Oh, the mind games we Phishheads play, trying to predict which shows in the modern era will be any good. On one hand, Phish’s previous shows at this venue were more memorable for weather than for music, and the band hadn’t played a legitimately great show in Chicago since 2011, so do we resign ourselves to the trend of mediocrity, or do we tell ourselves we’re “overdue”? On the other hand, 2013, ‘14, and ‘16 were all relatively shitty Phish years, after a fairly steady improvement from 2009-12, so what could we reasonably predict for ‘17 in general? Well, since the quote-unquote summer tour was really just a handful of Midwestern shows except for the Baker’s Dozen main event in New York City, these Chicago shows would probably just be rusty warmup shows, realistically. Ah, but in hindsight, I should’ve realized the truth: Phish is making it a real challenge for most of their fans to even catch them live this year, therefore all the shows will smoke. Well, almost all of ‘em really were great, the Chicago dates almost shockingly so, being the first shows of the year, and most surprisingly of all, this Saturday show, a night that according to 3.0 precedent is usually the unadventurous rawk night, yielded a 27-minute “Simple” that destroyed basically anything they played last year. Unpredictable Phish, folks, is the best Phish, and 2017 may have taken the 3.0 cake so far. So I’m trying hard not to hazard any guesses as to what 2018 might hold. And then Trey announces a solo acoustic tour for February. We’re screwed.
But wait—what if all the 3.0 balladheads go to the acoustic shows and bring their “Miss You” and “Shade” signs and feel totally satisfied and Trey gets his fill of this garbage and decides to jam all twelve shows of the summer tour? Hmmmm…
1. Circuit Des Yeux | Lincoln Hall | 11/18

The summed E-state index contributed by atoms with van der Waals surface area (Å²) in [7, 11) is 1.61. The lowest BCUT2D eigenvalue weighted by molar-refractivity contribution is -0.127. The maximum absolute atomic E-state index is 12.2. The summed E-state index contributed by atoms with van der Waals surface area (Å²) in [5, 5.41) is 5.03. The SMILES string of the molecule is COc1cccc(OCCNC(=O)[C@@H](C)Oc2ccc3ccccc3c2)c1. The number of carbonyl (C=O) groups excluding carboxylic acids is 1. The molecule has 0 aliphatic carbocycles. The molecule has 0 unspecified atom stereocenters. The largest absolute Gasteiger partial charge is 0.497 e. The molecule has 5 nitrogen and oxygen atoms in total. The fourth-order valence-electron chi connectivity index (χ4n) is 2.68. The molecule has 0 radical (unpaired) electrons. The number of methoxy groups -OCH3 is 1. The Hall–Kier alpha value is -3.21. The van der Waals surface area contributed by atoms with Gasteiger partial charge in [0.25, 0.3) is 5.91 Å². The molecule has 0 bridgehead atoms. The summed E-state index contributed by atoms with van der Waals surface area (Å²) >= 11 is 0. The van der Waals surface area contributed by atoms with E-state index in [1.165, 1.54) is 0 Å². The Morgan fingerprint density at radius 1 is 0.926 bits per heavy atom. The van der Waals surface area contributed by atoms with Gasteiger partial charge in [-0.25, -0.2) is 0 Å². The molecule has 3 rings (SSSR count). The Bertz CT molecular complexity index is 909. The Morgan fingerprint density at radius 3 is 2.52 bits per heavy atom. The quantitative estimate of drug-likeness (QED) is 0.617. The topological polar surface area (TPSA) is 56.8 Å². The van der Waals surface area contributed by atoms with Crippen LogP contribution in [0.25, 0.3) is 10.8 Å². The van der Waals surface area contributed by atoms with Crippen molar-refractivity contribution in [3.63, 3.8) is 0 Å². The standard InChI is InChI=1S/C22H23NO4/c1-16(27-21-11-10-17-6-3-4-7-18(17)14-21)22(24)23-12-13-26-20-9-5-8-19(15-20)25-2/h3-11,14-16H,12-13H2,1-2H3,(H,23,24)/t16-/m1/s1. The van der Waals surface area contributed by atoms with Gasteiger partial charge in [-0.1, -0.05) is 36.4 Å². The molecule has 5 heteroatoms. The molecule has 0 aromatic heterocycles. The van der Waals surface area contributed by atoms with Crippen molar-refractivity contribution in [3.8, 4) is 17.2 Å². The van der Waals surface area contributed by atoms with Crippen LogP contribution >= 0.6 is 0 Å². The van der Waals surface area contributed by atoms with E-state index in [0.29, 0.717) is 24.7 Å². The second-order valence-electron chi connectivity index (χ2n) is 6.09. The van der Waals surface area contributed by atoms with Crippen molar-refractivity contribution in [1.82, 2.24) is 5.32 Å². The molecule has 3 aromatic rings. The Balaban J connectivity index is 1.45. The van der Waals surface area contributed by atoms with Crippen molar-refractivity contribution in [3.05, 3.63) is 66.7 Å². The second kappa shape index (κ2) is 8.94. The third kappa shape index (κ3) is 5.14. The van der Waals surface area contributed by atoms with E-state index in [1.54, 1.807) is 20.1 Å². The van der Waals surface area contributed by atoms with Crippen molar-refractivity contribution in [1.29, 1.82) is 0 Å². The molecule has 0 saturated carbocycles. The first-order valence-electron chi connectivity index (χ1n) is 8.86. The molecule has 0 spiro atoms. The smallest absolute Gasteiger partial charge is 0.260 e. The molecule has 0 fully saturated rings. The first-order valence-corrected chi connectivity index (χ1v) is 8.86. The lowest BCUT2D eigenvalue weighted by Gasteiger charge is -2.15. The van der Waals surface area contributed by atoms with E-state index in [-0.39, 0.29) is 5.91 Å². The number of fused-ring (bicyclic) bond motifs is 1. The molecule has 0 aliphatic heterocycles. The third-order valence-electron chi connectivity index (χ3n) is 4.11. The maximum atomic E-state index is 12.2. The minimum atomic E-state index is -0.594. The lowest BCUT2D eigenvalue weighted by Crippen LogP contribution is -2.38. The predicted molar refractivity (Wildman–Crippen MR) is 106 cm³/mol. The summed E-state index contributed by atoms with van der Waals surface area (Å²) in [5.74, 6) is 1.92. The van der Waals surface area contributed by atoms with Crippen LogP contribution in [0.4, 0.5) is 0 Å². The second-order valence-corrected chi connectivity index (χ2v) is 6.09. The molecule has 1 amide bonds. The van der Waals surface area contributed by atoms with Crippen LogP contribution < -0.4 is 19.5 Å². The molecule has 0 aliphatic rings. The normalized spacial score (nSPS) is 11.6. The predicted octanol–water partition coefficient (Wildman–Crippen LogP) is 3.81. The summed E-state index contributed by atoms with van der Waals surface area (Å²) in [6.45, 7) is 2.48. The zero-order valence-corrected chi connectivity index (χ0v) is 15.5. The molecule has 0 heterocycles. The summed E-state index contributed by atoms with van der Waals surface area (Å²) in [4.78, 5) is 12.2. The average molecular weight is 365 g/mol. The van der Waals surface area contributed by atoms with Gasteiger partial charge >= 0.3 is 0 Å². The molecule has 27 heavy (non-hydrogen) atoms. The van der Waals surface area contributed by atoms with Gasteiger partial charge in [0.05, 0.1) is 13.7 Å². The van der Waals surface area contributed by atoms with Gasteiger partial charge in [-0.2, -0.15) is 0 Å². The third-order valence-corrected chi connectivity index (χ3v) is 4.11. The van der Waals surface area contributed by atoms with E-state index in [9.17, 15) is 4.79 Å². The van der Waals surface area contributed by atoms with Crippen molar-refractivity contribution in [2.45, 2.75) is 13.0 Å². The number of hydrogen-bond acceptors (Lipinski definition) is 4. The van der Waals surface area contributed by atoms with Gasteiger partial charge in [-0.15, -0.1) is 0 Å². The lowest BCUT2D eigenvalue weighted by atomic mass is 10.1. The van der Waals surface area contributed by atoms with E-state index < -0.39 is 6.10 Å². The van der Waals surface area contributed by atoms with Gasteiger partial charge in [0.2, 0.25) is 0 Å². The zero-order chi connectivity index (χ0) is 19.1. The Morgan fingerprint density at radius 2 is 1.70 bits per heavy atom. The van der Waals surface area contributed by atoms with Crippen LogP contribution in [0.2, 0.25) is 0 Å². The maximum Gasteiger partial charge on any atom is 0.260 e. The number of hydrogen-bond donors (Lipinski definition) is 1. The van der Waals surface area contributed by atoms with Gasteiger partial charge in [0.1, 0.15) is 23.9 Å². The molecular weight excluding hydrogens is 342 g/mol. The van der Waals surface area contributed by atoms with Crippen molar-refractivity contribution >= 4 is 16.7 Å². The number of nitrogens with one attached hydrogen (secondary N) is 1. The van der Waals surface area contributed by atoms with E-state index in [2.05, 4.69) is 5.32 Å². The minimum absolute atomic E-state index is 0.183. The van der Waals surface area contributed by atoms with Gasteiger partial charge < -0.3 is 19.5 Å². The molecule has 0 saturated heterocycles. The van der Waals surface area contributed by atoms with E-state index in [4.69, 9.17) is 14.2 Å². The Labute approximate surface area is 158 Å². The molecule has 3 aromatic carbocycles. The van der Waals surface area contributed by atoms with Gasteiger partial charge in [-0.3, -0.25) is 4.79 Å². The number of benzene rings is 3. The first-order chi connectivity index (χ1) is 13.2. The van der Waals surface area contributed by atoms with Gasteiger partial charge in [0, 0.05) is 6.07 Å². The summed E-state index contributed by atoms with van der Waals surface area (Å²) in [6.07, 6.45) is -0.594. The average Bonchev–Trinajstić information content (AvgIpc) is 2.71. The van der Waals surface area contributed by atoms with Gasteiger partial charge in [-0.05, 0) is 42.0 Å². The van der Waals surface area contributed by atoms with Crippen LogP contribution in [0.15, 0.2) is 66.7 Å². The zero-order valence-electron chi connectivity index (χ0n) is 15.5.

There are still radical new possibilities in music. There are still uncharted sonic realms. If you find yourself bored by music, if you feel that it’s an endless parade of sameness, you’re not searching earnestly enough. In March of 2016 I first experienced the music of Circuit Des Yeux (Haley Fohr), early in the evening of the Chicago edition of Levitation Festival. Her soundcheck positively floored me; her actual performance with her band almost brought me literally to my knees. This year was my first time seeing her since then, and I was a tiny bit concerned that the powerful spell she’d cast before would turn out to have been some sort of fluke. She had a tough act to follow; the opening set by Ka Baird was eerily analogous to my first impression of CDY, in that I’d never heard of her before and this first impression completely blew my mind. Amidst a swirling concoction of flute loops and electronic noise, she unveiled one of the most versatile voices I’ve ever encountered. I think there were words, occasionally, but beyond her captivating soprano (a brilliant contrast to Fohr’s arresting baritone), she displayed the sort of percussive vocal gymnastics you might expect out of Mike Patton or Pharoah Sanders, emotive and primal. The full impact of this music was both frenetic and meditative in a way I can’t really relate to any other music except maybe Death Blues. I can’t wait to see Ka Baird again. Then CDY, featuring a different band than last time I’d seen her, armed with an incredible new album, and... To be honest she needn’t even have deviated from the songs just as they are on the album for me to have been impressed. I sometimes lament to myself that all of the truly great improvisational bands are either purely instrumental or...should be. But Fohr has assembled a trio of Chicago ringers with a seemingly intrinsic dynamic sense who carried a couple of these songs—in particular, a far-reaching, ear-shattering rendition of “Paper Bag”—into what-song-was-this territory, and Fohr’s vocals were an essential element of the improv. It hadn’t even occurred to me that the band might jam. I can only hope that this tour was merely a beginning, because the show only left me wanting more. Like, hours more.